Minnesota Medical Association says Senate medical pot bill too broad
ST. PAUL -- The Minnesota Medical Association says it prefers a bill for medical marijuana that’s scheduled for a vote Friday in the House, saying cannabis legislation passed by the Senate earlier this week is “overly broad in scope.”
The House bill from Rep. Carly Melin, DFL-Hibbing, would make marijuana available to certain patients from one state-regulated manufacturer.
Patients would be enrolled in a research registry run by the Minnesota Department of Health to collect data on the effectiveness of medical cannabis.
Gov. Mark Dayton has pushed for a compromise on medical marijuana that law enforcement groups can live with. Those groups say they are neutral on the House bill, but oppose legislation from Sen. Scott Dibble, DFL-Minneapolis.
“Ideally, the approval of new medications for the treatment of serious conditions would remain within the scientific, not the political, arena,” wrote Dr. Cindy F. Smith, president of the physicians group, in a May 7 letter to Melin. “Given the options on the table, however, the MMA finds the House proposal to provide a more useful, measured approach.”
Dibble’s bill would provide access to medical marijuana through a state-regulated network of up to 55 dispensaries across the state. Patients with a slightly broader set of conditions than those in the House bill would have access to medical cannabis with a doctor’s recommendation.
“Many doctors and other medical and health organizations have expressed support for my bill,” Dibble wrote Thursday in an email. Saying he’s not involved in an adversarial process with the House, he added: “We are working towards a compromise that both of our chambers can support.”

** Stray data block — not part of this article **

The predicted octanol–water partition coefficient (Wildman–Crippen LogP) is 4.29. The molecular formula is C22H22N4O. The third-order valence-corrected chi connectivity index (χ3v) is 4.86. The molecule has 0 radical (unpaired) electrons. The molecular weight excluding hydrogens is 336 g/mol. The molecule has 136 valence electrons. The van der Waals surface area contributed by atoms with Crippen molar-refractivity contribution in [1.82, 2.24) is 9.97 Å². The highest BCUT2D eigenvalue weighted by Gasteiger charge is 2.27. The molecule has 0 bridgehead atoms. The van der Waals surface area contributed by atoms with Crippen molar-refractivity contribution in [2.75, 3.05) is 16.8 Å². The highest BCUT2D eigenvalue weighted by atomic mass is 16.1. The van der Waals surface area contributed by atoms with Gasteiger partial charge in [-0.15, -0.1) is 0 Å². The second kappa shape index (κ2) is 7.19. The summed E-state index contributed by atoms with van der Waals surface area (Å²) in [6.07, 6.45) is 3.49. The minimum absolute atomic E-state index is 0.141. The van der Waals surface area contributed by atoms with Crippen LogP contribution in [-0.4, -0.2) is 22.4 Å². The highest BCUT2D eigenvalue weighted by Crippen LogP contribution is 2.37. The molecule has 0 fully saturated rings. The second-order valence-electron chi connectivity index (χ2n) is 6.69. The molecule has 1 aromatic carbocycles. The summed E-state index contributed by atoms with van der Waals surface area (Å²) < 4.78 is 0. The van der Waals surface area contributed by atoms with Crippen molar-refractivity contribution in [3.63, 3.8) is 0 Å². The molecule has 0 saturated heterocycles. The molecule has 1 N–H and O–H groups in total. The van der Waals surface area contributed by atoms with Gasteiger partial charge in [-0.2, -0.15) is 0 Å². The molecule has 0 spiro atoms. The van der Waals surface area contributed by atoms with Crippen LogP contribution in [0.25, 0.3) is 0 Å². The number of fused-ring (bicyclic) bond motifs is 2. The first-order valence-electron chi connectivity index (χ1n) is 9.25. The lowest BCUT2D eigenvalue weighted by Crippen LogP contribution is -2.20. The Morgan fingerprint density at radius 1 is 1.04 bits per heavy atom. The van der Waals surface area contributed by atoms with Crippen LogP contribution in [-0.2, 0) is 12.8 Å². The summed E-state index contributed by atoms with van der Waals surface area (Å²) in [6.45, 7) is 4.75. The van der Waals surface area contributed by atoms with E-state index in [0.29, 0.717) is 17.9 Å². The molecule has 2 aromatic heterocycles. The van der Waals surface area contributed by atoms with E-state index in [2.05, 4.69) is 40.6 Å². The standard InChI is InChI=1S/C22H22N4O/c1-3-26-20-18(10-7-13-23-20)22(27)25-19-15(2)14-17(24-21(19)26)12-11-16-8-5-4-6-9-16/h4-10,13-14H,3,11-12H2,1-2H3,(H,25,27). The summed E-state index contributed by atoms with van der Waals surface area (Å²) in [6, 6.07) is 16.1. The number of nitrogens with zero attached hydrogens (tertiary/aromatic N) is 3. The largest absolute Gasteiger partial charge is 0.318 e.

Neither bill allows patients to smoke marijuana; both bills let patients take cannabis in the form of liquids and pills. The Senate bill would let patients vaporize liquids, pills and marijuana leaves; the House bill doesn’t allow vaporization of the marijuana leaf or plant.
The Minnesota Medical Association, which is the state’s largest lobby for physicians, says it prefers Melin’s bill because doctors aren’t asked to recommend marijuana for patients. Instead, physicians would certify that patients have one of eight conditions spelled out in the House bill.
The Senate bill provides marijuana access to patients with those conditions as well as people with intractable pain, severe nausea and post-traumatic stress disorder.
Under the House bill, the Health Department would select the state’s sole cannabis manufacturer, which would be required to provide a reliable, ongoing supply of medical marijuana to patients by July 1, 2015.
“The (medical association) finds the Senate bill to be overly broad in scope and prematurely labels marijuana as a ‘medication’ to treat patients…,” Smith wrote. She added: “The Senate bill aims to insert physicians into the role of certifying the value of marijuana for patients with serious conditions — a role physicians cannot fulfill due to the absence of FDA approval and the federal classification of marijuana as a Schedule I (illegal) substance.”
Twenty-one states plus the District of Columbia already have comprehensive medical marijuana programs, said Karmen Hanson, who tracks the issue for the National Conference of State Legislatures.
Another seven states this year have passed laws that allow access to a form of marijuana that has diminished psychoactive compounds and is thought to help children with seizure disorders, Hanson said.
Children with seizure disorders have been at the forefront of the debate in Minnesota. Some families have moved to other states, or are contemplating doing so, to receive a liquid form of medical marijuana that they say provides symptom relief.
The Pioneer Press is a media partner with Forum News Service.